Disguised Risks and Long Term Savings
Every start-up business has a honeymoon period when the shareholders who are usually also the directors are enthusiastic, excited and co-operative about working together to make a successful company. At this early stage in a company’s life, the cash flow is usually the priority and few can foresee or take into consideration future problems that may arise. It is not until strains are put on the business that cracks start to form in the relationship between the shareholders, which may lead to expensive litigation.
The majority of the procedural requirements for operating a company are contained in the company’s Articles of Association. Most Companies rely on a standard set of Articles, older companies will usually be governed by Table A and more recently incorporated companies adopt the prescribed form of Articles introduced by the Companies Act 2006. Neither are tailored to the individual needs of a company or its shareholders. The generic contents of Table A will guide you if no problems arise but unfortunately it provides few, if any, solutions in the event of a shareholder dispute. This is when a shareholders’ agreement can be vital in saving you the cost of future litigation.
Do you need a shareholders agreement? If you can foresee or assume it is likely that any of the scenarios below may happen within your company, then you should consider a shareholders’ agreement:-
1. A shareholder ceases to be actively involved in the management of the company but seeks the same benefits or agreed dividend as the other shareholders.
2. A shareholder is not invited to be a director.
3. A shareholder has lent money to the company but has no personal involvement in its management and becomes dissatisfied with the directors.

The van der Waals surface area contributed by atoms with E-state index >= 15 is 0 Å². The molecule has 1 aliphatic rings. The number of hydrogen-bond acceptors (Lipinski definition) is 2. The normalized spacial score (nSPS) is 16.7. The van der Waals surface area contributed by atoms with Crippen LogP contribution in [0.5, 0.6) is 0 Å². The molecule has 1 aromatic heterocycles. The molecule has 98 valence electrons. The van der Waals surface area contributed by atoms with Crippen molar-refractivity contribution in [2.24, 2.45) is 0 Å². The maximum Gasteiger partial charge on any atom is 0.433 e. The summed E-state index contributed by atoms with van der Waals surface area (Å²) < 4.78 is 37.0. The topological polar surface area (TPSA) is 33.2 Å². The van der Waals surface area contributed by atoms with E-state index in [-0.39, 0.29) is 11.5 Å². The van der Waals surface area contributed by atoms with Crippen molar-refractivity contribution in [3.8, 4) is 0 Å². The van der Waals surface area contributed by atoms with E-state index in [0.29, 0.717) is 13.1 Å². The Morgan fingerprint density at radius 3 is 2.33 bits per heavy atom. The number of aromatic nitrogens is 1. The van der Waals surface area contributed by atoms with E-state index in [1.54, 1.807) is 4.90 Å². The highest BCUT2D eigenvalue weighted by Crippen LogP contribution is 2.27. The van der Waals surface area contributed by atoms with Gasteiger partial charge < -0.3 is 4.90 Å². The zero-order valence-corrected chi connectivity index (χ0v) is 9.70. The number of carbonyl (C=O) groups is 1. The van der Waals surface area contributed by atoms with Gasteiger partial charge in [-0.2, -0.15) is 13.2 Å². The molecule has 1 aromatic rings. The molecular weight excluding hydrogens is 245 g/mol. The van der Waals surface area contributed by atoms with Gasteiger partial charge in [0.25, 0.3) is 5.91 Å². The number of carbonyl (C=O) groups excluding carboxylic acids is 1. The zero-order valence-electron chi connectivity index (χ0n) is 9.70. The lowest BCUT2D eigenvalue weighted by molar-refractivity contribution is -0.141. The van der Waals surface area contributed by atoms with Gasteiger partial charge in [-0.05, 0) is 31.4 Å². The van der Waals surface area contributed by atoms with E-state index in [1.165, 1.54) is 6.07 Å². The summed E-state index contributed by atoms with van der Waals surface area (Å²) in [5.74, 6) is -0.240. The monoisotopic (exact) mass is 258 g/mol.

4. A shareholder is left unable to influence important decisions on the future of the company including new employees, new premises, lending or an amalgamation.
5. A shareholder wishes to transfer his shares to a third party with whom the other shareholders are unlikely to get on.
6. Shareholders may have equal voting rights and disagree on matters placing them in deadlock.
7. A shareholder going bankrupt, prematurely dying or bringing the company into disrepute.
8. A shareholder’s loyalty to the company lapsing and diverting business opportunities away from the Company.
Several more scenarios can arise and the most difficult situation is when there is no mechanism in place to remove a shareholder or when the shareholders are in deadlock. These situations unfortunately arise and litigation is often inevitable. The pitfalls of litigation include its cost, time-consuming nature and its ability to distract those involved from the day to day running of the company. At worse litigation may end in the court room and if so it is possible that an order to wind up the company will be made despite it being a successful company.
A carefully drafted shareholders’ agreement will cover all of the above scenarios and more. It is a private agreement between the shareholders and will govern their conduct in certain situations and put in place mechanisms to resolve problems that may occur. Overall it provides certainty and could save both shareholders and the company a great deal of time and money in the long term.